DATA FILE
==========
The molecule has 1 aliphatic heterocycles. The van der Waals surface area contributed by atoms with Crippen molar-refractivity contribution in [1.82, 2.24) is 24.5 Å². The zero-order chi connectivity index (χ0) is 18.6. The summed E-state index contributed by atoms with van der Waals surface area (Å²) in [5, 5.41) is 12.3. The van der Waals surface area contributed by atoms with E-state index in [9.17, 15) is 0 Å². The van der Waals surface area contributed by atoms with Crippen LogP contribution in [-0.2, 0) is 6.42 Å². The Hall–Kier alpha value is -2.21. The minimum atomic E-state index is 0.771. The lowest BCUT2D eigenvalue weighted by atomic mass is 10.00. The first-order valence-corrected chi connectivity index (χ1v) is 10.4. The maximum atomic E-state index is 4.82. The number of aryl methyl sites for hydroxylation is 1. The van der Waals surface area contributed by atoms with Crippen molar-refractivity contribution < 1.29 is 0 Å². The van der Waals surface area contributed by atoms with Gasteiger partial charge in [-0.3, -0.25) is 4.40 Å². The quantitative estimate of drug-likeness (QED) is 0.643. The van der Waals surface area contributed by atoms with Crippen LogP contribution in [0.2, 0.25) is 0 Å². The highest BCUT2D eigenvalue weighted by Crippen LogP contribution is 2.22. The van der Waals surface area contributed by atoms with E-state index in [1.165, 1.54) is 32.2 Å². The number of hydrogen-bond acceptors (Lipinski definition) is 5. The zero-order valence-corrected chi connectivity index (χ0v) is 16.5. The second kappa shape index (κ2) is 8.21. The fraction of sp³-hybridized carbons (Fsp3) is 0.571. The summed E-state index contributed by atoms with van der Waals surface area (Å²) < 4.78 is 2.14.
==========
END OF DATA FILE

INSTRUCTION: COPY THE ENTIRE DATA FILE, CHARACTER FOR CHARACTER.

The molecule has 1 aliphatic heterocycles. The van der Waals surface area contributed by atoms with Crippen molar-refractivity contribution in [1.82, 2.24) is 24.5 Å². The zero-order chi connectivity index (χ0) is 18.6. The summed E-state index contributed by atoms with van der Waals surface area (Å²) in [5, 5.41) is 12.3. The van der Waals surface area contributed by atoms with E-state index in [9.17, 15) is 0 Å². The van der Waals surface area contributed by atoms with Crippen LogP contribution in [-0.2, 0) is 6.42 Å². The Hall–Kier alpha value is -2.21. The minimum atomic E-state index is 0.771. The lowest BCUT2D eigenvalue weighted by atomic mass is 10.00. The first-order valence-corrected chi connectivity index (χ1v) is 10.4. The maximum atomic E-state index is 4.82. The number of aryl methyl sites for hydroxylation is 1. The van der Waals surface area contributed by atoms with Crippen molar-refractivity contribution < 1.29 is 0 Å². The van der Waals surface area contributed by atoms with Gasteiger partial charge in [-0.3, -0.25) is 4.40 Å². The quantitative estimate of drug-likeness (QED) is 0.643. The van der Waals surface area contributed by atoms with Crippen LogP contribution in [0.2, 0.25) is 0 Å². The highest BCUT2D eigenvalue weighted by Crippen LogP contribution is 2.22. The van der Waals surface area contributed by atoms with E-state index in [1.165, 1.54) is 32.2 Å². The number of hydrogen-bond acceptors (Lipinski definition) is 5. The zero-order valence-corrected chi connectivity index (χ0v) is 16.5. The second kappa shape index (κ2) is 8.21. The fraction of sp³-hybridized carbons (Fsp3) is 0.571. The summed E-state index contributed by atoms with van der Waals surface area (Å²) < 4.78 is 2.14.